I’m reading Weinberger’s Small Pieces Loosely Joined for 711, and
hyperthreadedness lingers among a few of the sticky ideas I’ve run across. 
Describing the multithreadedness of ordinary conversation, Weinberger
tells us that "threading is practically a law when it comes to conversations: if
you’re talking about the ending of the movie Deliverance, you can’t
suddenly say, ‘How about those Red Sox?’ (67).  Of course, much of this
presupposes coherence–the turn-taking assembling of packets (textual
units) into more or less intelligible arrangement (focal, listening, attentive). 
I suppose I’m leaving something off of this.  I’ve thought about threading
or "threads" in some of the online teaching I’ve done, and I always thought it
was odd that the simplest notion of threading suggests that conversational
interchanges are best represented by local (spatial, therefore temporal, gathering together) in the
interface.  Sure, it’s easier that way.  What happens when you
mention Red Sox after Deliverance in that sudden conversational switch?

Web conversations are also like this, but they aren’t just multithreaded;
they’re hyperthreaded.  Although they usually start with a topic that’s
more formally defined than real-world conversations, because Web discussion
may spread out across weeks or months the threads can become entangled. 
And because Web time is so fragmented, we can pose new topics that are only
tenuously related to the declared theme. (67)

The entangled quality of webbed discourse seems to me to be a more robust
(confused) variety of the intertextuality commonly mentioned when we talk
about referential, allusive language/text matrices.  But just when I think
I have a handle on the subtle distinctions, Weinberger introduces another
factor: "Web conversations can be hyperthreaded because the Web, free of the
drag of space and free of a permission-based social structure, unsticks our
interests.  The threads of our attention come unglued and are rejoined with
a much thinner paste" (68).  As much as I think I understand Weinberger’s
effort to distinguish web conversations from "real world" lunchtime
conversations, I wonder if this is more a matter of communication models than it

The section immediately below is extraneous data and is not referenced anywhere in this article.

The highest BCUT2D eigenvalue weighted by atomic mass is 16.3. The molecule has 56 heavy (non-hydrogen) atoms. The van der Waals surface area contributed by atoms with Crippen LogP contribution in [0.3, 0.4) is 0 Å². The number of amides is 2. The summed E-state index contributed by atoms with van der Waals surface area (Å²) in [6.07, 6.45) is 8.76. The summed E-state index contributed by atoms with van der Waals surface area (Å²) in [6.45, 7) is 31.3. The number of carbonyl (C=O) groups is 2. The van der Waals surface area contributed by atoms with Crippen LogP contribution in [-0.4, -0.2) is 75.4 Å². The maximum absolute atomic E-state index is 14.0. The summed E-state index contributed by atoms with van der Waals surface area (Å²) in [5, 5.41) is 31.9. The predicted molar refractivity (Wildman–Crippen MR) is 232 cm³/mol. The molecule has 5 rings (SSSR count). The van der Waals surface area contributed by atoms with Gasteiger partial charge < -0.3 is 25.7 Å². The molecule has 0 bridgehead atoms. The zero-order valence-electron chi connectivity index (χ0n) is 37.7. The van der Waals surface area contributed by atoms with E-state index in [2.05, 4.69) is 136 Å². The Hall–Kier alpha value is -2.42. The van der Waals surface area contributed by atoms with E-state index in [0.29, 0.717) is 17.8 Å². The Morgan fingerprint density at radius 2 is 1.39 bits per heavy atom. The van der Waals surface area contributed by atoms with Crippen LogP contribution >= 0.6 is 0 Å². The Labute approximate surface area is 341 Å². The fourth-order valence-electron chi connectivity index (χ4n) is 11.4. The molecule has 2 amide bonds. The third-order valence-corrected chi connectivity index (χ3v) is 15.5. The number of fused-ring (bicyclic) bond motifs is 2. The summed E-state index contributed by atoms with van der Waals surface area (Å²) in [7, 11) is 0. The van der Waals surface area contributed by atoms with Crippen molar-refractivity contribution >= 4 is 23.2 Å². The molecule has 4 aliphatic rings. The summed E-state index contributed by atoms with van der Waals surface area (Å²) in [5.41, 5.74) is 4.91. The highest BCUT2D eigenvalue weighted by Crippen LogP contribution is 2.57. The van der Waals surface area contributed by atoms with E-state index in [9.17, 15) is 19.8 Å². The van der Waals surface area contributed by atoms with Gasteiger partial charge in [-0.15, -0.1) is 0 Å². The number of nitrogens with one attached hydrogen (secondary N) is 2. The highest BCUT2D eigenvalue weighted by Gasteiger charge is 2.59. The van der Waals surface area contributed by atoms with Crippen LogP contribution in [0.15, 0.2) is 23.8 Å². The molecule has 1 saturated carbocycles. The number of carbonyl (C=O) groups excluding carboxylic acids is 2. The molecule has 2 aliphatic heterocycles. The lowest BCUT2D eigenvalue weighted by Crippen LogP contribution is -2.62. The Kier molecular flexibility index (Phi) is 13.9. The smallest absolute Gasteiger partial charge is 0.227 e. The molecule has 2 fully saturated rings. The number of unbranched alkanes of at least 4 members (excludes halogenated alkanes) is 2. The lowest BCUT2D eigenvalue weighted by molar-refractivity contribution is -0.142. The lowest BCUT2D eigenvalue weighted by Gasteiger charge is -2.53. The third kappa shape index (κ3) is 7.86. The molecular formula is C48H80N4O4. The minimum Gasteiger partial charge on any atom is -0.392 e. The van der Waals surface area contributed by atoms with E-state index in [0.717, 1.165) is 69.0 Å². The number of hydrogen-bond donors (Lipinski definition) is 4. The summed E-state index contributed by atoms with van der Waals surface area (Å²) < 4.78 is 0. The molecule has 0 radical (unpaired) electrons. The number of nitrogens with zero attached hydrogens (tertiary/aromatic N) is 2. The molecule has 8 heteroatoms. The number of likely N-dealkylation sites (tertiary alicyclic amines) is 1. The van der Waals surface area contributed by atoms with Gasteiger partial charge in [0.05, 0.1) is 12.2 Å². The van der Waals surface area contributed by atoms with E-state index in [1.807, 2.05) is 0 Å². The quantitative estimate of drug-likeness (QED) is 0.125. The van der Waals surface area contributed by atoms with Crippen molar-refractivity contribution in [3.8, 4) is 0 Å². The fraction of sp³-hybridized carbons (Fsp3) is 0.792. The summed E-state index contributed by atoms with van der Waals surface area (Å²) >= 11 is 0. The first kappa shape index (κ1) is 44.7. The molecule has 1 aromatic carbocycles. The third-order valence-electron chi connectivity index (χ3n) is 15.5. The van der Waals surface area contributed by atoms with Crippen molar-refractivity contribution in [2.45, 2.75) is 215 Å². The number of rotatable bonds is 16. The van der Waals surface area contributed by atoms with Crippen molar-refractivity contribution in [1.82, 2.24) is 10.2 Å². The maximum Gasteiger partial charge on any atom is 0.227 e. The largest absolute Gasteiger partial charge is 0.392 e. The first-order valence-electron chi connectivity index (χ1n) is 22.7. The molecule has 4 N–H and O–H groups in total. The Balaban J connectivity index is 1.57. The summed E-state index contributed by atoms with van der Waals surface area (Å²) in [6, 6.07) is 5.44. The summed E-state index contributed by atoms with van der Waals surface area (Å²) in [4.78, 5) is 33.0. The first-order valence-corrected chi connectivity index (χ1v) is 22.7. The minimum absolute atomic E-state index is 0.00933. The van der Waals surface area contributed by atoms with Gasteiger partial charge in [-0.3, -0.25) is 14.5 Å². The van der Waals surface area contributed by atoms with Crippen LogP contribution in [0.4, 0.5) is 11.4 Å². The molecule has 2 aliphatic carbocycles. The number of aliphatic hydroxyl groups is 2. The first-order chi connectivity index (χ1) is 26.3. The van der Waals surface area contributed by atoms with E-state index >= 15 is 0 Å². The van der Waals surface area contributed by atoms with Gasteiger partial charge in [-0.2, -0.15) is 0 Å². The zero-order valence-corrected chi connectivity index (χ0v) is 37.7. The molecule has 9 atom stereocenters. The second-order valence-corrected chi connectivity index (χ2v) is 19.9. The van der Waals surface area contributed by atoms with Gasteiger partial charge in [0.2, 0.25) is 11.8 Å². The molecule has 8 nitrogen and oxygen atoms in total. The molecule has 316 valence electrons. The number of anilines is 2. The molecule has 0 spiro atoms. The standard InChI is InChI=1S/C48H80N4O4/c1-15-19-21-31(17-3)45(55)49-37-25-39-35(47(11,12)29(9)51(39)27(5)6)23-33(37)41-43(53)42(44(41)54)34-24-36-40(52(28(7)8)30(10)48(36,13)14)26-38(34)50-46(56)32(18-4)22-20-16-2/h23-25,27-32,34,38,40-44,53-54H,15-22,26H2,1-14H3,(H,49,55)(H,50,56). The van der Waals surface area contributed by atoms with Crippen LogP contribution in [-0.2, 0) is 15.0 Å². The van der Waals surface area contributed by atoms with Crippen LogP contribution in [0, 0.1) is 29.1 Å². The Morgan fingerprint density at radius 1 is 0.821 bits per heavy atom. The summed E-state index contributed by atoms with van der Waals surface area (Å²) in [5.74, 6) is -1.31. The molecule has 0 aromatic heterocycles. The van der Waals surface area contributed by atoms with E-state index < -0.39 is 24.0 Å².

is about substantial differences in the threadedness of internet conversation
versus other kinds of conversation.  The notion of "unstick[ing] our
interests" seems especially useful; for me, it partially accounts for what
accompanies the habitude of reading and writing the web. Stick, unstick. 
But I’ve still got more work to do in this fast-passing weekend, so this’ll have
to do for now.


  1. This sounds just fascinating. I wonder if you’re right that the metaphor is hindering us, in some way. Rather than the discourse-analysis concept of turn-taking (which is more complicated than we all tend to represent it), what if we were to play more with that “thread” metaphor. Imagine a massive tapestry, coherent and currently being worked on in some places, but motheaten and forgotten in other places. And patterns are repeated, as folks pick up a motif from one spot and reuse it somewhere else, where it’s re-interpreted and developed. Or not.

    Weird. But then, I haven’t had my coffee yet.

  2. Re motheaten: v. nice. I put the entry together after a full day of drinking coffee and little else, so, while a cup or two might make it seem ho-hum, a whole gallon should restore the fascination. Works for me, anyhow, as does the hyperthreadedness metaphor, especially when we start to figure in “fray,” moth-eatens, knots, and what Weinberger (crediting Mike O’Dell) calls “bytes in flight,” the suspended flow of thought/data-stuff in transit, in between. Okay…more coffee for me now, too.

  3. First guy at bar: “Hey, the Mets are paying Pedro a stupid amount of money without asking for an MRI or a psychological exam.”

    Second guy at bar: “You sure got a pretty mouth.”

    First guy: “What the hell did you just say.”

    Second guy: “Yeah, what are the Mets thinking. They should have put Piazza up as trade bait and looked for a starter who has more than three years left in his arm.”

    First guy: “Uh huh. That’s what I thought you said.”

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